And no, I've never owned an Apple product in my life, hardly a fanboi, but I have to hand it to Jobs on this one...
@Maryland, SCREEN SIZE FFS
The Diamond has a VGA 480x640 screen, and so it packs in twice as many pixels as the iPhone. That works out to an impressive 280dpi, and it looks fantastic.
Shame about the battery life, though.
got one - 7/10
I recently got given one for work and my personal phone is an iphone, so comparison is fair.
Funnily enough this seems the right combination. From an interface point of view I prefer the i-phone and the touch screen is far less fiddly than that of the Diamond, BUT....
What I want from a work phone is
1. Portability - diamond takes much much less pocket space
2. Functionality - Able to read and work on Microsoft docments a real plus without non-prop add ons. Also I do a lot of walking around strange towns (work related - please don't ask), so having GPS on board knocks my current 1.0 i-phone into a cocked hat
Personal opinion is they could have improved the touch screen interface, but otherwise a great little work phone. For a personal phone I would still go with the iphone though!
PS Biggest downside (which is not the phones fault) is the Norwegian OS I am stuck with - thanks procurement for that little gem.
Is the resolution really "480 x 620"?
If so, that would be 4X the normal QVGA offering (320 x 240) and probably more than anyone could use in a 2.8-inch display. If this is s typo, what's the true resolution?
@Neil Greatorex, others
Seriously, what's wrong with Windows Mobile? Apart from it being MS Software so "IT SUXXX COS BIL GATEZ WROTE IT LOLZ"? I bet it'd be a ninth wonder of the world (after Linus Torvalds and his mighty finnish brain) if it was "Linux Mobile".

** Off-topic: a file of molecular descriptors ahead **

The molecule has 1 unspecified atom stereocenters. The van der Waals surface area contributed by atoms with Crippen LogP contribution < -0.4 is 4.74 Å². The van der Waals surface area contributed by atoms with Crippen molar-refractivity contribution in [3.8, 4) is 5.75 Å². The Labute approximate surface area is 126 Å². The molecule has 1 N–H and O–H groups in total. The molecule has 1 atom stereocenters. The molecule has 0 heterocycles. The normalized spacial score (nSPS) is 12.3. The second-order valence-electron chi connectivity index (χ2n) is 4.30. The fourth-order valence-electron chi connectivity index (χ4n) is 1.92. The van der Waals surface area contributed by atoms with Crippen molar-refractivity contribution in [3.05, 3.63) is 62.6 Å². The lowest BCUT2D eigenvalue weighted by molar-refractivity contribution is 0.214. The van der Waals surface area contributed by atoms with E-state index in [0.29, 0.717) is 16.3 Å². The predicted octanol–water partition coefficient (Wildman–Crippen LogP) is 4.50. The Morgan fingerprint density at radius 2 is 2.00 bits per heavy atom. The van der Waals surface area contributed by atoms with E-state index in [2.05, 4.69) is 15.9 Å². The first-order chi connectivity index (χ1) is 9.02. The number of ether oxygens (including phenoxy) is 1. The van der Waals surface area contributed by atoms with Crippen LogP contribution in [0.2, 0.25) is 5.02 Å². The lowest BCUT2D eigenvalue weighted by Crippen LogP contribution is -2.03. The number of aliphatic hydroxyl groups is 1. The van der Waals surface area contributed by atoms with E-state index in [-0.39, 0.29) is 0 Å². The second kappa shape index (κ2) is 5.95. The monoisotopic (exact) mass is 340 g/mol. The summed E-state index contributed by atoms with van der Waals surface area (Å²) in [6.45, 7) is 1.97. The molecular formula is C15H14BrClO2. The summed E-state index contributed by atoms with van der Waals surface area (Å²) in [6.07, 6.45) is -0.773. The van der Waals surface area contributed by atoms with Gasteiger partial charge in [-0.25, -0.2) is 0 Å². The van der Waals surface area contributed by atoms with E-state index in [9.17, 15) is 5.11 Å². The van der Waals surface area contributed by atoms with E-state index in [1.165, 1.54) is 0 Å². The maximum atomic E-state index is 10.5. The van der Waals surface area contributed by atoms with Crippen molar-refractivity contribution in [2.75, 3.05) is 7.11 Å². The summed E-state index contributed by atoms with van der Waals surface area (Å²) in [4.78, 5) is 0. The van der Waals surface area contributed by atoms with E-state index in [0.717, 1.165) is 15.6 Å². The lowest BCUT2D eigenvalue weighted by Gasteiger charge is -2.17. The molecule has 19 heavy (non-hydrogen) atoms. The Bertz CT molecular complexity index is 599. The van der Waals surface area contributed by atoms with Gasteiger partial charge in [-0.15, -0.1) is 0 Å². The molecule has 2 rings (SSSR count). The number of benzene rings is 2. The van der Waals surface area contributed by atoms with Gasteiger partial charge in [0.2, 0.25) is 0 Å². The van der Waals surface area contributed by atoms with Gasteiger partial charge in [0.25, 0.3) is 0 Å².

It's not particularly hard to use- easier than other phones I've had, it has a massive amount of software available for it (and it's quick + easy to write new stuff for it w/ visual studio if there's something you need), and resetting once a week is hardly a hardship if you just do it at night- hit reset, stick on charger, fall asleep.
I follow this routine, and I've been using WM2003/WM5/WM6 for about 3 years on a few different handsets and apart from the occasionally badly cooked alpha-stage custom ROM I've randomly downloaded from the 'net, I've had no major software screw ups. The phone's only run out of battery power on me once and that was due to me losing it for a week with WiFi/BT/3G all turned on.
As far as slooooow OSs go, it's not slow for me. Maybe your network's bundled trillions useless, memory-eating apps with your version? IMHO, it's these that break and these that slow WM down to the horrible thing some people see.
WM6 rocks. Even on my newly-upgraded-to-WM6 2 or 3 year old XDA2s it rocks. Network added apps don't.
@"HTC FOR THE FAIL"AC, it's called a Crackberry as everyone who has one- especially those who use it as a verb (as in "Blackberry me")- are arses.